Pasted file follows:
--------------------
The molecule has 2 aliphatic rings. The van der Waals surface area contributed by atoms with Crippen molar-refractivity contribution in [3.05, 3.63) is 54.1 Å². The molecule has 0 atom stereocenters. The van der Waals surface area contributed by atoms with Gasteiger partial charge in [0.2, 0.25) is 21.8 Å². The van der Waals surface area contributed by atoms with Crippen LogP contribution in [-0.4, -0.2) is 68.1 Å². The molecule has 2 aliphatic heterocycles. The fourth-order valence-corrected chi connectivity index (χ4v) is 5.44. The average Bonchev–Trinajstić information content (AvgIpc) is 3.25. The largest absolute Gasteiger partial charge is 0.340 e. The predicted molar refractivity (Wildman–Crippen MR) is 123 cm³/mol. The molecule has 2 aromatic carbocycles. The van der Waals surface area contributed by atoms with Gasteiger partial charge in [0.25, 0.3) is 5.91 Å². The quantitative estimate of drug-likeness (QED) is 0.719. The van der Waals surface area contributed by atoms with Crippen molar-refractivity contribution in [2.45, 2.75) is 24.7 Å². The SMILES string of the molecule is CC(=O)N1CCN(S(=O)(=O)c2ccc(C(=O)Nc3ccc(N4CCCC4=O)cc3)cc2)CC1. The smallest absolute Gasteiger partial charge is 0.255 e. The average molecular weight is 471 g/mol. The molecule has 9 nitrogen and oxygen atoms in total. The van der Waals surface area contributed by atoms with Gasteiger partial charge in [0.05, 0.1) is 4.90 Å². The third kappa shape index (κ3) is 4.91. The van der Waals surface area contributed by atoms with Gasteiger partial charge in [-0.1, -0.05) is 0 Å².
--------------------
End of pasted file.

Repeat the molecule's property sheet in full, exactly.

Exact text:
The molecule has 2 aliphatic rings. The van der Waals surface area contributed by atoms with Crippen molar-refractivity contribution in [3.05, 3.63) is 54.1 Å². The molecule has 0 atom stereocenters. The van der Waals surface area contributed by atoms with Gasteiger partial charge in [0.2, 0.25) is 21.8 Å². The van der Waals surface area contributed by atoms with Crippen LogP contribution in [-0.4, -0.2) is 68.1 Å². The molecule has 2 aliphatic heterocycles. The fourth-order valence-corrected chi connectivity index (χ4v) is 5.44. The average Bonchev–Trinajstić information content (AvgIpc) is 3.25. The largest absolute Gasteiger partial charge is 0.340 e. The predicted molar refractivity (Wildman–Crippen MR) is 123 cm³/mol. The molecule has 2 aromatic carbocycles. The van der Waals surface area contributed by atoms with Gasteiger partial charge in [0.25, 0.3) is 5.91 Å². The quantitative estimate of drug-likeness (QED) is 0.719. The van der Waals surface area contributed by atoms with Crippen molar-refractivity contribution in [2.45, 2.75) is 24.7 Å². The SMILES string of the molecule is CC(=O)N1CCN(S(=O)(=O)c2ccc(C(=O)Nc3ccc(N4CCCC4=O)cc3)cc2)CC1. The smallest absolute Gasteiger partial charge is 0.255 e. The average molecular weight is 471 g/mol. The molecule has 9 nitrogen and oxygen atoms in total. The van der Waals surface area contributed by atoms with Gasteiger partial charge in [0.05, 0.1) is 4.90 Å². The third kappa shape index (κ3) is 4.91. The van der Waals surface area contributed by atoms with Gasteiger partial charge in [-0.1, -0.05) is 0 Å².